DARMSTADT, Germany, Aug. 7, 2013 — At 186,000 miles per second, the speed of light is unparalleled, so slowing it down, let alone stopping it, is a formidable challenge. But physicists in Germany report using a glasslike crystal to stop light for about one minute, which could have important implications for light-based data processing.
A team at the Institute of Applied Physics at the Technical University Darmstadt, led by Thomas Halfmann, achieved the record by combining various known methods. In addition to stopping light, they were also able to store images that were transferred by the light pulse into a crystal for the duration of a minute — a million times longer than previously possible.
Professor Thomas Halfmann. Images courtesy of Katrin Binner.
Over the past decade, researchers have reported short stop times for simple light pulses in extremely cold gases and using special crystals. In their method, the Darmstadt researchers used a glasslike crystal containing a low concentration of praseodymium ions in a setup that also included two laser beams.
The first beam, or control beam, changes the optical properties of the crystal to decelerate the second beam. When the second beam comes into contact with the crystal and the first light beam, it decelerates. When the physicists switched off the first beam at the same moment that the second beam was within the crystal, the decelerated beam came to a stop.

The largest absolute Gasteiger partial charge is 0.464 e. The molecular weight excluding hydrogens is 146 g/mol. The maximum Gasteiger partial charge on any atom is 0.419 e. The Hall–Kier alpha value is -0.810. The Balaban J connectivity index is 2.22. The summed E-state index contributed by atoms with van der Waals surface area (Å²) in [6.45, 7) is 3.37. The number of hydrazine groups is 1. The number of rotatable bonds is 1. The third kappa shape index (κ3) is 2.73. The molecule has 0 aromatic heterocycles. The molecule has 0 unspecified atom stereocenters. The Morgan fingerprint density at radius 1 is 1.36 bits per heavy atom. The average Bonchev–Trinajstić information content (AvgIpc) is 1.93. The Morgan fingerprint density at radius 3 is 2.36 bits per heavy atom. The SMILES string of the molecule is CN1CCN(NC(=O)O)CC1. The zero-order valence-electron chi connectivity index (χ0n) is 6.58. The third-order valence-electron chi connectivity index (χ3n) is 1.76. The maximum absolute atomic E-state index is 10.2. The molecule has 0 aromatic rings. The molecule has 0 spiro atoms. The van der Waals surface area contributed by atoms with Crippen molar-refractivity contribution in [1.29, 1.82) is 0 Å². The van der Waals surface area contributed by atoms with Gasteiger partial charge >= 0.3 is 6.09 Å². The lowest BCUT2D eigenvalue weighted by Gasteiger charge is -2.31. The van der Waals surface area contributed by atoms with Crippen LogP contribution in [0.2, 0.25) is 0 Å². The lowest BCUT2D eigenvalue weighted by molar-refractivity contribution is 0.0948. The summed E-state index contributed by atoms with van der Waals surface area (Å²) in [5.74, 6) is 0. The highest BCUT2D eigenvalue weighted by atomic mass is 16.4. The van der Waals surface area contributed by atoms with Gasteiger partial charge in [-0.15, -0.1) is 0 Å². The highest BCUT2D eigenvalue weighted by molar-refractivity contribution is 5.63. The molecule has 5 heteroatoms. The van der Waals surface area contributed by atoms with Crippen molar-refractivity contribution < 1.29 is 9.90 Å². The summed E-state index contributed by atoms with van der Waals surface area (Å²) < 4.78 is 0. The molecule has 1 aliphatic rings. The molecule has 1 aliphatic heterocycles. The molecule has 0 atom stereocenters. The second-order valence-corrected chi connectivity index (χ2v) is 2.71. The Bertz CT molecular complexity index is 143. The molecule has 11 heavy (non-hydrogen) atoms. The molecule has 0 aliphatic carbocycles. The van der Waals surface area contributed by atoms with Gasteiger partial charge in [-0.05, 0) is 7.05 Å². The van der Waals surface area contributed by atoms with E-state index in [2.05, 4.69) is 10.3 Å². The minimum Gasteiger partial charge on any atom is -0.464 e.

The team was able to store a simple image of three striped lines within the crystal. The information was read out by turning the control laser beam on again.
How well the system works depends strongly on the parameters of the driving optical fields, magnetic fields and the high-frequency pulses, they said. They used computer algorithms to optimize these factors so that the spin waves formed by freezing the beam could survive inside the crystal for as long as possible.
Researchers at the Technical University of Darmstadt stopped light by combining known optics-related methods.
The team now intends to explore techniques that can store light significantly longer — perhaps for a week — and to achieve a higher bandwidth and data transfer rate for efficient information storage via stopped light.
"Stopped Light and Image Storage by Electromagnetically Induced Transparency up to the Regime of One Minute" by Georg Heinze, Christian Hubrich and Thomas Halfmann appears in Physical Review Letters
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